By Renee Duff, AccuWeather meteorologist
AccuWeather-(ENEWSPF)- Ahead of the harshest cold yet this season, a snowstorm will lay a swath of slick, slippery travel and disruptions to daily routines across the midwestern United States beginning on Sunday.
Areas of snow and slick travel can dot the region prior to the early-week storm as bitterly cold air remains in place.
Highs will generally remain 10-25 degrees Fahrenheit below normal, in the single digits and teens, through the weekend.
Lake-effect snow showers will continue to stream off lakes Michigan and Superior into Saturday.
Patches of nuisance snow will also sweep from the northern Plains to portions of mid-Mississippi and Ohio valleys through the first half of the weekend.
A storm with a larger and more organized swath of snow will then take a nosedive southward into the northern Plains on Sunday before reaching the lower Great Lakes on Monday.
Enough snow can fall along this swath for plans and activities to be altered or canceled. Schools may be forced to use another snow day at the start of the new week, and people may have difficulties getting to work.
“The potential exists for the storm to drop a swath of 6 inches or more, potentially along the corridor from Fargo, North Dakota, to Minneapolis; Madison and Milwaukee, Wisconsin; Chicago and Detroit,” said AccuWeather Senior Meteorologist Kristina Pydynowski.
“As is typical, the exact track of the storm will determine where the heaviest snow will fall,” she added. “If the storm tracks farther to the north, the brunt of the snowstorm may shift north of Chicago and Detroit and toward Green Bay, Wisconsin, and Traverse City, Michigan,”
Even if the heaviest snow falls north of Chicago and Detroit, there can still be enough snow to cause slippery travel. In fact, the storm may be just as treacherous in these cities since any areas that turn slushy can become icy as the Arctic air blasts in behind the storm.
Stretches of interstates 29, 35, 75, 80, 90, 94 and 96 could be severely affected by the storm.
“The snow north of the storm’s track will be powdery, which will help ease the hardships of shoveling amid the frigid conditions,” Pydynowski said.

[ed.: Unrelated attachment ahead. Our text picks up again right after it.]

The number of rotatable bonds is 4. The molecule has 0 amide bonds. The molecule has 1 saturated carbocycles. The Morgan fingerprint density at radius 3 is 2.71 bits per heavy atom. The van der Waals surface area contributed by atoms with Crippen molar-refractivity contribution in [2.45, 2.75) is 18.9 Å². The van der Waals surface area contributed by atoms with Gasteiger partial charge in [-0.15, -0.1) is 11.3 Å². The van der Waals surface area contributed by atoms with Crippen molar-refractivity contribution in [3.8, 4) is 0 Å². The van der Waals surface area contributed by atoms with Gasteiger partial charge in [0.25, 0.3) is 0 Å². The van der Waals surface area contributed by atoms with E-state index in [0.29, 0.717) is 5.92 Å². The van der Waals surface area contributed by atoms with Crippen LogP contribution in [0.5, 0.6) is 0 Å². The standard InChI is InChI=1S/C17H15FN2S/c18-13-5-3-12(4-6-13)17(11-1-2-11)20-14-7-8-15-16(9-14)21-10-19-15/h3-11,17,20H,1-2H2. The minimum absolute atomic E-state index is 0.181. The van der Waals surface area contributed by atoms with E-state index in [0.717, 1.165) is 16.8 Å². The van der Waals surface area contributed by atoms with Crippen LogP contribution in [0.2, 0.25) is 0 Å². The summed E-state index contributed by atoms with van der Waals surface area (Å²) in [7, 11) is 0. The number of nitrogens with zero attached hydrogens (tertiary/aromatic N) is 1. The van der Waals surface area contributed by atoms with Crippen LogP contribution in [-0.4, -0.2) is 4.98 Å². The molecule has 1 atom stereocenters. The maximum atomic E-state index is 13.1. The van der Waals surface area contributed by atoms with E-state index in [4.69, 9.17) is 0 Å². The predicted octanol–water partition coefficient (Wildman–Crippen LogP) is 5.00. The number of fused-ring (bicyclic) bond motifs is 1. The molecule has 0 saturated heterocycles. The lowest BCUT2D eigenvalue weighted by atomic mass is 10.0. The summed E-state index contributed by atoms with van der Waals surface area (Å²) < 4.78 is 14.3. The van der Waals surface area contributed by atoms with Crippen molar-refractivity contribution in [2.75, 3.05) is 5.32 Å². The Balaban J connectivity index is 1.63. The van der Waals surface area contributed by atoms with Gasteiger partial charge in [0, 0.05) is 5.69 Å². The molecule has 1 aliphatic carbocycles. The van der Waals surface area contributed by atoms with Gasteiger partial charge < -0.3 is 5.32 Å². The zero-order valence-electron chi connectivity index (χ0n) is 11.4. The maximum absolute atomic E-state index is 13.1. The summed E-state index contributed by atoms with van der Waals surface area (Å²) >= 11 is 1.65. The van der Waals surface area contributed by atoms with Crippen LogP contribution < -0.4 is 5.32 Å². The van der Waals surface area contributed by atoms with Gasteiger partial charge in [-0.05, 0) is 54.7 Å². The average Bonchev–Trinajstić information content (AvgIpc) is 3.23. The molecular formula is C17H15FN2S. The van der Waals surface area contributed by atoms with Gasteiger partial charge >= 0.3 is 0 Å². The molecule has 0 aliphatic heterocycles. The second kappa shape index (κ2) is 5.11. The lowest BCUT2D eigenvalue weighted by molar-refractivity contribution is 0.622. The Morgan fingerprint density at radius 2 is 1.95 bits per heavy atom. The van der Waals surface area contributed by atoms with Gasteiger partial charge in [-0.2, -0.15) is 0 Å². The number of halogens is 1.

However, gusty winds whipping in with the storm can blow around the light and fluffy snow, creating blowing and drifting concerns as well as whiteouts on the roadways.
Strong winds will whip through the High Plains even in the absence of snow, with gusts past 50 mph possible from eastern Montana to Nebraska and Kansas from Sunday through Monday.
“There can be severe disruptions to air travel, especially with the snow targeting Chicago,” said Pydynowski. “Delays and cancellations at this major hub can impact those flying elsewhere across the U.S.”
Air travel can also be severely affected in Minneapolis and Detroit.
Download the AccuWeather app to see just how much snow will accumulate in your area.
To the delight of ski resorts and winter sports enthusiasts, the storm will also unleash a quick-hitting shot of snow along the spine of the Rockies. Denver may be whitened by a bit of snow on Monday.
Brutal cold will plunge into the nation’s midsection as the storm sweeps eastward early in the new week.
The cold can catch up to the tail end of the storm quickly enough for rain to changeover to snow in portions of the Ohio and Tennessee valleys and into part of the lower Mississippi Valley and Southeast from Monday night to Tuesday.
AccuWeather meteorologists are closely monitoring the potential for a few inches of snow to accumulate in part of the South early next week.
People in the Northeast should also keep a close eye on the storm, which can unleash disruptive snow in the region around Tuesday and Wednesday of next week.
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